By Namrata Arora Last Updated:
Gujarat is the land of colours, riches, culture and food. Gujarati people are warm and hospitable, and this hospitality is evident in their wedding functions also. The festive nature of the Gujarati people reflects in their wedding rituals and practices as their weddings are filled with fun and joy.
Here are the important pre- and post-wedding rituals of a Gujarati wedding.
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This is the foremost Gujarati marriage function, which is all about the acceptance of the marriage. Chandlo is basically a red-coloured circle made in the centre of the groom’s forehead. The bride’s father along with four other male members from the bride’s side visit the to-be groom’s home to apply it. Along with this, shagun is also given as a token of love, and the marriage date is also fixed on the same day.
The engagement ceremony in a Gujarati wedding is known as gol dhana, which means coriander seeds and jaggery. So basically, on the engagement ceremony, both these things are distributed amongst the guests. The bride-to-be and her family pay a visit to the groom-to-be’s house with sweets and a few gifts. The rings are exchanged in the presence of their respective families, and the couple seeks the blessings from five married women from each side of the family.
Two days prior to the wedding, the mehendi function is done by the bride’s family. Just like any other Indian wedding, beautiful designs are applied on the bride’s hands with henna. Other female members of the family also apply mehendi on their hands.
A song and dance ceremony in Gujaratis is known as sangeet sandhya or sanji. It takes place after the mehendi ceremony and before the wedding day. This is one such function where both the families get a chance to know each other even more. Traditional Gujarati wedding songs are sung, and guests enjoy tapping their feet on garba and dandiya.
The mangal mahurat ceremony is held at both the bride and the groom’s houses. The bride and the groom along with their respective families offer their prayers to Lord Ganesha to seek his blessings, and pray to him to remove all the obstacles coming in their way.
The griha shanti pooja is also performed at both the houses. As the name itself suggests, it is done for acquiring peace and calm in the houses.
Pithi is the Gujarati name for the haldi ceremony. On this ceremony, the bride sits on a stool, and the ladies of her family apply a paste of sandalwood, turmeric, rosewater and perfume on her body.
This ceremony takes place a day before the wedding day. The bride’s mama (her mother’s brother) visits her house and gifts her sarees, bangles, and jewellery along with many other things.
The jaan, held on the wedding day, is a very entertaining, sweet and funny ritual. After arriving at the marriage venue, the groom touches his soon to be mother-in-law’s feet for her blessings, and she tries to grab his nose while he tries to avoid her clutch. This playful ritual is to remind the groom that she is giving her precious daughter to him, so he should be humble and grateful.
In a Gujarati wedding, the groom’s sister waives coins wrapped in a cloth over his head before he sets out of his house. This is a way to ward off the “evil eye” around her brother. The groom usually leaves for his baraat on a horse.
This is the first ritual in the actual wedding ceremony. Here the wedding couple exchanges garlands made of fresh flowers.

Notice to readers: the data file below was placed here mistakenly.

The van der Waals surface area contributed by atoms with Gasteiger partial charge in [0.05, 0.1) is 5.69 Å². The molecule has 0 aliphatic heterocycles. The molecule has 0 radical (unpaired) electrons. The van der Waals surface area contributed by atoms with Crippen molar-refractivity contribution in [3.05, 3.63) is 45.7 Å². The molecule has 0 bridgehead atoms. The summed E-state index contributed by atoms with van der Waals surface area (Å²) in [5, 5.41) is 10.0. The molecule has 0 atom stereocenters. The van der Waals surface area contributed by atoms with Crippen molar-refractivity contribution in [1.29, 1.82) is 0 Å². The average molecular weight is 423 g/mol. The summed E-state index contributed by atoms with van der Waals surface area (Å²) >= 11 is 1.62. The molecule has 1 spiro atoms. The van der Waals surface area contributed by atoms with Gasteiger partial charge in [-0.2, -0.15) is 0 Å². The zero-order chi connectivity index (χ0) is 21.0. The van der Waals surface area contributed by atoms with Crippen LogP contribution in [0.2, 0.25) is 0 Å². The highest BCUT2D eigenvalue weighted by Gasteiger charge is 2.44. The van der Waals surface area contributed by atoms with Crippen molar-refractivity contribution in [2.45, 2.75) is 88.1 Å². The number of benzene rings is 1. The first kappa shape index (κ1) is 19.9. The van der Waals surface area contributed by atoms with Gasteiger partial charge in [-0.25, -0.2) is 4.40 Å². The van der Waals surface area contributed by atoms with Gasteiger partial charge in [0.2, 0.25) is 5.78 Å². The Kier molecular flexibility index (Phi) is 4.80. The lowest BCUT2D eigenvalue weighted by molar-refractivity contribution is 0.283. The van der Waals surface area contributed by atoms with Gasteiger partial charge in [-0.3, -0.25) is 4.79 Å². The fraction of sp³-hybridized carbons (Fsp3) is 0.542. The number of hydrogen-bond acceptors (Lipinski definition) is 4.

This is one such ceremony where there is a curtain between the bride and groom. In this Gujarati wedding ritual, the bride is escorted to the mandap by her maternal uncle. There is a cloth curtain between the bride and the groom. During the course of this ritual, the curtain is lowered.
Kanyadaan is the moment when the bride’s father gives his daughter’s hand in the hands of the groom. After this, the bride’s saree is tied to the groom’s shawl in a ritual known as the hasta milap. After that, a cord is tied around the couple’s necks by the elders in the family to ward off evil, which is known as varmala.
In this ritual a member of the bride’s family washes the groom’s feet, while he is offered a drink of milk and honey.
This is the most exciting and very entertaining ritual of most Indian weddings. In Gujarati weddings, when the madhuparka is going on, the sisters of the bride try to hide the groom’s footwear and agree to return them only in exchange for money.
Unlike most Hindu weddings, Gujarati weddings have 4 pheras rather than 7. The priest chants the mantras, while the couple takes rounds around the sacred fire. They take seven steps together that are known as the saptapadi. The married couple then seeks the blessings of all their elders.
This is another one of the funny rituals of a Gujarati wedding. Here the groom catches hold of his mother-in-law’s saree and asks for more gifts. Her saree is then filled with gifts and cash by those present, and later given to the groom and his family.
In the vidaai ceremony, the bride says her goodbyes to her family. She takes rice in her hands and throws it back without looking and her mother is supposed to catch this rice in her pallu.
In this ceremony, the bride enters the groom’s house by gently kicking a small handi of rice with her right foot.
This ceremony is the most fun ceremony after the hectic wedding schedule. A bowl is filled with milk and a ring is dropped in it. Both the bride and the groom then have to find the ring, and whoever wins, gets a reward.
After all the wedding rituals are over, the groom’s family may or may not plan a wedding reception. The guests at the reception party include mostly the near and dear ones of the groom’s family.
So, these are the fun-filled and exciting rituals that a Gujarati wedding consists of. In case you think we have missed some ceremony, do let us know in the comments section below!